Patient Engaged: Preventing and Managing Disease With Mobile Technology

Dr. Kevin Campbell

According to a Pew Research Center report released last month, Americans are engaged and connected like never before. Nearly 70 percent own a smartphone, and 45 percent have a tablet-like device. It's clear that almost all of us interact with mobile devices on a daily basis. Wearable sensor technology as well as connected watches and other mobile monitors are becoming more commonplace. And these new devices have the potential to significantly impact health care delivery in the U.S. today.

Data from numerous studies focused on the long-term management of diseases, such as diabetes and high blood pressure, have shown that when patients are engaged and actively participating in their care, outcomes improve. New devices and tools that incorporate the technology and power of the now ubiquitous smartphone have the potential to become an extension of a patient's health care provider and may ultimately change the way in which patients interact with the medical system in the future. Moreover, these devices may allow public health officials to better monitor and screen for diseases in large populations and ultimately help improve preventive strategies and access to care for millions of Americans.

This month, at the American Heart Association's annual Scientific Sessions, a cardiovascular conference that attracts researchers from around the world, data was presented demonstrating that when patients used mobile devices to track diet and activity behaviors -- in combination with remote "coaching" from a health care professional -- they actually made better choices and adopted healthier lifestyles. Specifically, the study showed that those patients who were engaged via mobile devices actually increased fruit and vegetable intake, decreased sedentary screen time and decreased their saturated fat intake. In addition, engaged patients appeared to have increased moderate-to-vigorous physical activity. Mobile engagement helped make all these behavioral and lifestyle changes possible, which will most likely result in lower risk for heart disease over the long term.

While there are only a small number of studies that have systematically evaluated the power of mobile technology in improving the health status of Americans, these devices have great potential to not only help change behavior and track symptoms but also may have significant applications in the treatment and ongoing management of a chronic diseases. Mobile technologies that facilitate self-monitoring and provide real-time feedback may be a key component of preventive medicine in the future.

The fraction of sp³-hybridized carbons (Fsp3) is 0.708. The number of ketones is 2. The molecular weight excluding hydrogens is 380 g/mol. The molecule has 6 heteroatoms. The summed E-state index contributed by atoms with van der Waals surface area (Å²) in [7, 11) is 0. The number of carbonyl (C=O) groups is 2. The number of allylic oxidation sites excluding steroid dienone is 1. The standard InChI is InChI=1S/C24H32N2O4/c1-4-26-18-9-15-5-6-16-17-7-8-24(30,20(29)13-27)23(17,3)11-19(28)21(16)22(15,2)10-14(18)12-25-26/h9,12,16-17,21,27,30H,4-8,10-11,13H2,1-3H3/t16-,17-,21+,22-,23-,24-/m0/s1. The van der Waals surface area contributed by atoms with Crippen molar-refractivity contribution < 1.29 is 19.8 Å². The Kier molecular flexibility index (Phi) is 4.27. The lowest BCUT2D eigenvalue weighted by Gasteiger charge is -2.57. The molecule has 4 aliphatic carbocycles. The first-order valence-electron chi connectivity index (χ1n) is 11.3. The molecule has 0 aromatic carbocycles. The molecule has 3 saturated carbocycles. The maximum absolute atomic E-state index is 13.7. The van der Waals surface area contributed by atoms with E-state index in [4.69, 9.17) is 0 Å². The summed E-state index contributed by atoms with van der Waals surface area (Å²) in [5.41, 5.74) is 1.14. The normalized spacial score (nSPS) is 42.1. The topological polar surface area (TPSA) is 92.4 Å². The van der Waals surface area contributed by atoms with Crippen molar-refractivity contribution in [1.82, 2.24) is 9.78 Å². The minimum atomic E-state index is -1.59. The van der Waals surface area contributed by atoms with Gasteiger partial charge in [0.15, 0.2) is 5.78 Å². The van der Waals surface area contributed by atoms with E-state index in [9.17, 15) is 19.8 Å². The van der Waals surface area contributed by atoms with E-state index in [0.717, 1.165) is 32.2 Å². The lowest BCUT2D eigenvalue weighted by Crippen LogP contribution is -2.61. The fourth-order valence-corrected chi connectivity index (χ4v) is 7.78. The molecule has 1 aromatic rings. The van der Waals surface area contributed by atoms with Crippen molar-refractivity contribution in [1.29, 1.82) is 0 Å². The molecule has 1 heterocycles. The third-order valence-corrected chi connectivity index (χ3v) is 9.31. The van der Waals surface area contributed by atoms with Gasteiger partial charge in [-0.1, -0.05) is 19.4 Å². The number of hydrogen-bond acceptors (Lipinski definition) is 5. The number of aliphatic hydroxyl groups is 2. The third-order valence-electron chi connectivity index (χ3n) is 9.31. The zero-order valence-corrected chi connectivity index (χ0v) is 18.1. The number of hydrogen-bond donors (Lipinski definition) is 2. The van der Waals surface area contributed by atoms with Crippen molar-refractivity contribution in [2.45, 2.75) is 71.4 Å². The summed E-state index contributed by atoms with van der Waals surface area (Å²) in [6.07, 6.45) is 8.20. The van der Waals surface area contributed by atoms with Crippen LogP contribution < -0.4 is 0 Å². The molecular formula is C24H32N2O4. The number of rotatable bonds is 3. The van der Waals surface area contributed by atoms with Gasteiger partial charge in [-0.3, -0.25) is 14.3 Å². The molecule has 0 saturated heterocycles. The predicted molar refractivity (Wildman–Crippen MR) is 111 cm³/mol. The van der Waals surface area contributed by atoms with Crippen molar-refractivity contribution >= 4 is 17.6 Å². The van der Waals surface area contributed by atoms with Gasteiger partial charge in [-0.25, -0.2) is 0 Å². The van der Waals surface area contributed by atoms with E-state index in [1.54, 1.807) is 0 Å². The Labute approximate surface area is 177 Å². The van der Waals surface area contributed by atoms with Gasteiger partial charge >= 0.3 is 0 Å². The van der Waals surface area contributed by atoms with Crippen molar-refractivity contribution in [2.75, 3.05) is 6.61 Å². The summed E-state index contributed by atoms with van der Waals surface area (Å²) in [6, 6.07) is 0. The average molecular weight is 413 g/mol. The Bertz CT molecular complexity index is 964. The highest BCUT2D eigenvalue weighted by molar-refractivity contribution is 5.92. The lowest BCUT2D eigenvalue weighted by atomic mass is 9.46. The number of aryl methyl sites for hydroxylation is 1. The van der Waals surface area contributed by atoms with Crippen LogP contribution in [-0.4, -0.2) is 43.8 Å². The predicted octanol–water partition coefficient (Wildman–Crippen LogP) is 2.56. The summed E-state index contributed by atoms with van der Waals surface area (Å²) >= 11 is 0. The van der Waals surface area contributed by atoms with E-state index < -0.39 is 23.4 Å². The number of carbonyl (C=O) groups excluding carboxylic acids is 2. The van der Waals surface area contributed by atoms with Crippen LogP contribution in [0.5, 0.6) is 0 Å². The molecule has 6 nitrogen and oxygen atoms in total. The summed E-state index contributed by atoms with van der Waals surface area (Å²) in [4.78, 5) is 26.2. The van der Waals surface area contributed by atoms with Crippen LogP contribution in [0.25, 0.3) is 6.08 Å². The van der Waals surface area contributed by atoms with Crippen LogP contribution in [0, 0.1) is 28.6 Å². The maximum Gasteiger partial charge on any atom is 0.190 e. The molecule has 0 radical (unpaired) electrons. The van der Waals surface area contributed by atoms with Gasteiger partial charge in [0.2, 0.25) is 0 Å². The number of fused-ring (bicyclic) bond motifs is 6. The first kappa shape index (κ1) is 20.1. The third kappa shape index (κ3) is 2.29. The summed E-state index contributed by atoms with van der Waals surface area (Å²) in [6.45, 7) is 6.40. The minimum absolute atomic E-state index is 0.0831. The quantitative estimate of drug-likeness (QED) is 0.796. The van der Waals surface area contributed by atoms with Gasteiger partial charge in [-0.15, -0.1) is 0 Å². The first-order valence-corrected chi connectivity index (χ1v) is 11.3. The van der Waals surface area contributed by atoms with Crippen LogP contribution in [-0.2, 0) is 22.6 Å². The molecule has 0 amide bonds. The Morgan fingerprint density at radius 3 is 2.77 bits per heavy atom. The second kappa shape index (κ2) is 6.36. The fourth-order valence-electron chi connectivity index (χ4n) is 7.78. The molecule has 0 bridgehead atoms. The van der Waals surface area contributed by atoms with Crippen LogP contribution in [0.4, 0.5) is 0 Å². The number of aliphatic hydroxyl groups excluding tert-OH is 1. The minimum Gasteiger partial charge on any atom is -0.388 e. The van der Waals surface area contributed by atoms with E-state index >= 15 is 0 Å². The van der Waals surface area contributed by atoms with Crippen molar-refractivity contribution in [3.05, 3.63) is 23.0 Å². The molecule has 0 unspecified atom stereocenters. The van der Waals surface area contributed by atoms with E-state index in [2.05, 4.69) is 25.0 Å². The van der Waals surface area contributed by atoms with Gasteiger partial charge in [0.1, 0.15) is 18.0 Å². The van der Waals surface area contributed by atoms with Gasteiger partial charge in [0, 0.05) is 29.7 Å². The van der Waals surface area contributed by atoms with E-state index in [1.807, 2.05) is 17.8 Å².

Medical apps are being created at a rapid pace and the Apple's new HealthKit has created a platform by which data can be collected and shared with health care providers. Many prominent academic institutions are now utilizing mobile technology to conduct important clinical trials that will provide more insight and potential solutions for ongoing public health challenges. As these new technologies emerge at a rapid pace, the question arises: How can consumers choose a particular application or mobile medical device that best suits them?

Safety and efficacy concerns have prompted the Food and Drug Administration to draft a statement on mobile applications and technologies. However, the organization has made it clear that only certain apps will be regulated and reviewed. Apps that "transform" the smartphone or tablet into a medical device will require FDA review, while those that simply track activities or habits will not be subject to the same scrutiny.

The FDA states that an application is "transformed" into a medical device when it enables a sensor or an attachment such that the device can perform patient-specific analysis, diagnosis and monitoring in any way that ultimately provides patient-specific treatment recommendations. The FDA will also regulate any application that connects to and functions as a controller or monitor for a separate medical device. Applications that serve as health trackers, clinical calculators, data collectors or coaching apps will not be regulated.